The Capture of Aguinaldo
by Claudine O. del Castillo
During the Philippine-American War, the main concern of the American invading army was to destroy Filipino resistance to their glorified escapade. And, because General Emilio Aguinaldo was the driving force behind the Philippine revolution, the Americans’ main goal was to capture him and destroy the troops immediately under him. To the Americans, it was clear that as long as Aguinaldo was enjoying his freedom, the Filipino’s fight in defense of their republic would continue indefinitely, for Aguinaldo stood for independence and democracy. Thus, a plan for a three-pronged campaign was made.
General Lawton was to go to Pangasinan by way of the Pampanga river. General Wheaton was to go to Lingayen Gulf by way of the sea from Manila. And General MacArthur was to join them in Pangasinan by way of Tarlac.
Bloody engagements resulted in this campaign. As Filipino generals defied the Americans, the war lengthened to two more years at the cost of an immense sacrifice of life and money on the part of the Americans, Aguinaldo was so elusive he was able to dodge the American troops and carried the war farther north. This crafty evasion temporarily paid off.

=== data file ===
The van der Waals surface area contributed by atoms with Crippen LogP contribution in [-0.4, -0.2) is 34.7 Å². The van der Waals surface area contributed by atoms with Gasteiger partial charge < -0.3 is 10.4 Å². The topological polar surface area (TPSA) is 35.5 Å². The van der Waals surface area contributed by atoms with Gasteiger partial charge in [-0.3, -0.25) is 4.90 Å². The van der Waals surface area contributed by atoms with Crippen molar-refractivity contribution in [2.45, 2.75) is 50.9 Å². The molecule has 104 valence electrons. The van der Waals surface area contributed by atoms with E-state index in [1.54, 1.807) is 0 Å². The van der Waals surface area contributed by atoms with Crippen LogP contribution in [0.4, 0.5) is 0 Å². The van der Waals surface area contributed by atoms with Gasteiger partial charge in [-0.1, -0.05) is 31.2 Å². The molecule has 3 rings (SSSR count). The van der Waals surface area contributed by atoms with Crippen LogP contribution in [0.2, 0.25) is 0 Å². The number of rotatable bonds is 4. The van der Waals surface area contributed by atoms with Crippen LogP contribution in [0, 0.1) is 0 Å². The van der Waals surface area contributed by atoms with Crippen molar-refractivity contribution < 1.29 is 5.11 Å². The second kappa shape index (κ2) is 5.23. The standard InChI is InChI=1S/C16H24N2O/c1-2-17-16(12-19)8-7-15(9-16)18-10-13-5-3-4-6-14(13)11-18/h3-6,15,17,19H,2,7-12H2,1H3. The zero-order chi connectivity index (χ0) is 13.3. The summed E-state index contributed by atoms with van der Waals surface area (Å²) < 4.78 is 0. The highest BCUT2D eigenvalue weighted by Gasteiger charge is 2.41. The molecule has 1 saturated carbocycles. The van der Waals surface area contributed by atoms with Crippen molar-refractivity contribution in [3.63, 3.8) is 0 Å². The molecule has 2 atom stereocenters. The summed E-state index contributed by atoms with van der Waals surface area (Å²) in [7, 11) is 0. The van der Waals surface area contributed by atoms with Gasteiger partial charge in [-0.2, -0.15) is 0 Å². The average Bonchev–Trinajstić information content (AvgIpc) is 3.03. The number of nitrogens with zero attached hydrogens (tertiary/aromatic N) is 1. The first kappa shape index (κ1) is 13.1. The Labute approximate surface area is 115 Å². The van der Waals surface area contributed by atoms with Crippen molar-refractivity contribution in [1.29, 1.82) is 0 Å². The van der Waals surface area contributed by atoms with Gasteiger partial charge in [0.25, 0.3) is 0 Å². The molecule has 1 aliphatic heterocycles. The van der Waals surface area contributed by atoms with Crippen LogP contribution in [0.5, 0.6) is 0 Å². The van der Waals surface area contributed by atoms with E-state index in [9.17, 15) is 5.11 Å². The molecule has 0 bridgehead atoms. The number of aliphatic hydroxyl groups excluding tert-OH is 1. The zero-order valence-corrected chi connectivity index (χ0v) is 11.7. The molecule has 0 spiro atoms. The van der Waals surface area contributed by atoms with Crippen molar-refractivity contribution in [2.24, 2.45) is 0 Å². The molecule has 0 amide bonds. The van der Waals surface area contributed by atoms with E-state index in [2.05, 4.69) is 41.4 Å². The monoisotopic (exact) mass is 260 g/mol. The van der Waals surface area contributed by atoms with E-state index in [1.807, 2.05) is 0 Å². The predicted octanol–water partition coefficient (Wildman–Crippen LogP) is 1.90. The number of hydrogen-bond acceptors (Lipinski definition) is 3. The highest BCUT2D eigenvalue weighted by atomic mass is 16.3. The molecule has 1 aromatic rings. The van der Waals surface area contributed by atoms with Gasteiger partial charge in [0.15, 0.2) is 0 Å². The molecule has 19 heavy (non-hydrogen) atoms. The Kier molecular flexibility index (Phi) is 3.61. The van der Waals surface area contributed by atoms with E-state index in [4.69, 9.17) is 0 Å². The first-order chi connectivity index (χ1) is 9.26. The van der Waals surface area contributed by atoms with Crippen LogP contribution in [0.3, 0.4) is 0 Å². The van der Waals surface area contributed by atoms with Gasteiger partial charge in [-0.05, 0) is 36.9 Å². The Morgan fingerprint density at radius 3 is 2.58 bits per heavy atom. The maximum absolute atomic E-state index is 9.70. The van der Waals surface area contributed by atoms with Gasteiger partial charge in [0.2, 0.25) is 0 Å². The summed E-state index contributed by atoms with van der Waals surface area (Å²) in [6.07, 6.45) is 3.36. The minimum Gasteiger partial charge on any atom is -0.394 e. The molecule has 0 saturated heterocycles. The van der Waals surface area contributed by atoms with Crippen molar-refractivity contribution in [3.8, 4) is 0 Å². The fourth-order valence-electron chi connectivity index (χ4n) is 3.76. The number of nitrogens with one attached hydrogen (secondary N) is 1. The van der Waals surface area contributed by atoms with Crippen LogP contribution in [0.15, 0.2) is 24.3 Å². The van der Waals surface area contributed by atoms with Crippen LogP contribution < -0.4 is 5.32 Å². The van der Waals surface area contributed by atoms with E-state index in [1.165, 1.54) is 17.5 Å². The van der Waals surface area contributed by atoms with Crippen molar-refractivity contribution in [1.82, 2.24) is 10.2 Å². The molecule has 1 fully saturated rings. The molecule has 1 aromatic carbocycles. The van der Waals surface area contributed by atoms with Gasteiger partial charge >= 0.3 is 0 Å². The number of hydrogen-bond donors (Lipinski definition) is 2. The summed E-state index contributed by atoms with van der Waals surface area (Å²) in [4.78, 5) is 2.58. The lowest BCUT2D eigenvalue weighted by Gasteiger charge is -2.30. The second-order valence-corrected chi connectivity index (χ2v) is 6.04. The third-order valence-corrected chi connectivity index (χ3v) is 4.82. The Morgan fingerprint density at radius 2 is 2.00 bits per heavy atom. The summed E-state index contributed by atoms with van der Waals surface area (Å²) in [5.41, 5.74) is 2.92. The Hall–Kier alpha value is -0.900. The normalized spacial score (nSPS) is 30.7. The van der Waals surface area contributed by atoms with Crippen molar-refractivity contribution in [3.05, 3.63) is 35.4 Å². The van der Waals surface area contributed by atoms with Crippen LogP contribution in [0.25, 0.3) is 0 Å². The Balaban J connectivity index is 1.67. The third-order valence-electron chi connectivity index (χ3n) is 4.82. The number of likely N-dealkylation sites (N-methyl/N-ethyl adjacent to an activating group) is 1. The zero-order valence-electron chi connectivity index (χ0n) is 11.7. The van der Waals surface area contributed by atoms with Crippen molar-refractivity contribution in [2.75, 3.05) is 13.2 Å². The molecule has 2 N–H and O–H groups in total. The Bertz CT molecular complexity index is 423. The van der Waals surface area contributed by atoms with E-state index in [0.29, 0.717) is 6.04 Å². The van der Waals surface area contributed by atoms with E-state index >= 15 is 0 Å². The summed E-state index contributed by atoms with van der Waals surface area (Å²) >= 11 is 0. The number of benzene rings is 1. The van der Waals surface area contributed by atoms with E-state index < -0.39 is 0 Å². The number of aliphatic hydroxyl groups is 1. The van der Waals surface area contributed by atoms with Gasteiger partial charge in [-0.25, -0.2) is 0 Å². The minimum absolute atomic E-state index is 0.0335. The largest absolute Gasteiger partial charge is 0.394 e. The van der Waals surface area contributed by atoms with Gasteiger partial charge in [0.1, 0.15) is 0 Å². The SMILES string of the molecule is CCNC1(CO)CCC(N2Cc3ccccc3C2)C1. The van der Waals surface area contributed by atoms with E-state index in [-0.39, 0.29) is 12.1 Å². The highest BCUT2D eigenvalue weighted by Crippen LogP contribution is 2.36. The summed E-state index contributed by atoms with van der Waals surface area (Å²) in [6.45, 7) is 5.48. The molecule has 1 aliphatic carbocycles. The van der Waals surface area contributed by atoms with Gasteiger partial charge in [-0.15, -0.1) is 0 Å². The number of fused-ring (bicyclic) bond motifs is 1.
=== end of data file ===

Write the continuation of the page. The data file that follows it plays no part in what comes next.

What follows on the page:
General Otis, the American military governor, did not know what to make of their continuous failure to capture Aguinaldo. Defending General Wheaton and the others involved in the campaign, he averted criticisms aimed at them alleging that it was always easy for a small “guerilla band” to escape apprehension by larger forces. Unknown to Otis, Aguinaldo was retreating with more than 2100 men and that the topography of northern Luzon was as unfamiliar to him as to the Americans.
November 13 of 1899 was the day General Emilio Aguinaldo started his flight from the advancing Americans. Leaving with him from Bayambang by railway were some members of his cabinet as well as his aides and some ladies.
They went from place to place, climbing hills and mountains, crossing creeks and swamps which were infested with reptiles and leeches, suffering great hardship all the way.
General MacArthur pursued the Filipino leader relentlessly, almost succeeding in trapping him but failing to do so. Aguinaldo was always one step ahead of them. And, unfortunately for MacArthur, American group commanders sometimes bungle their jobs.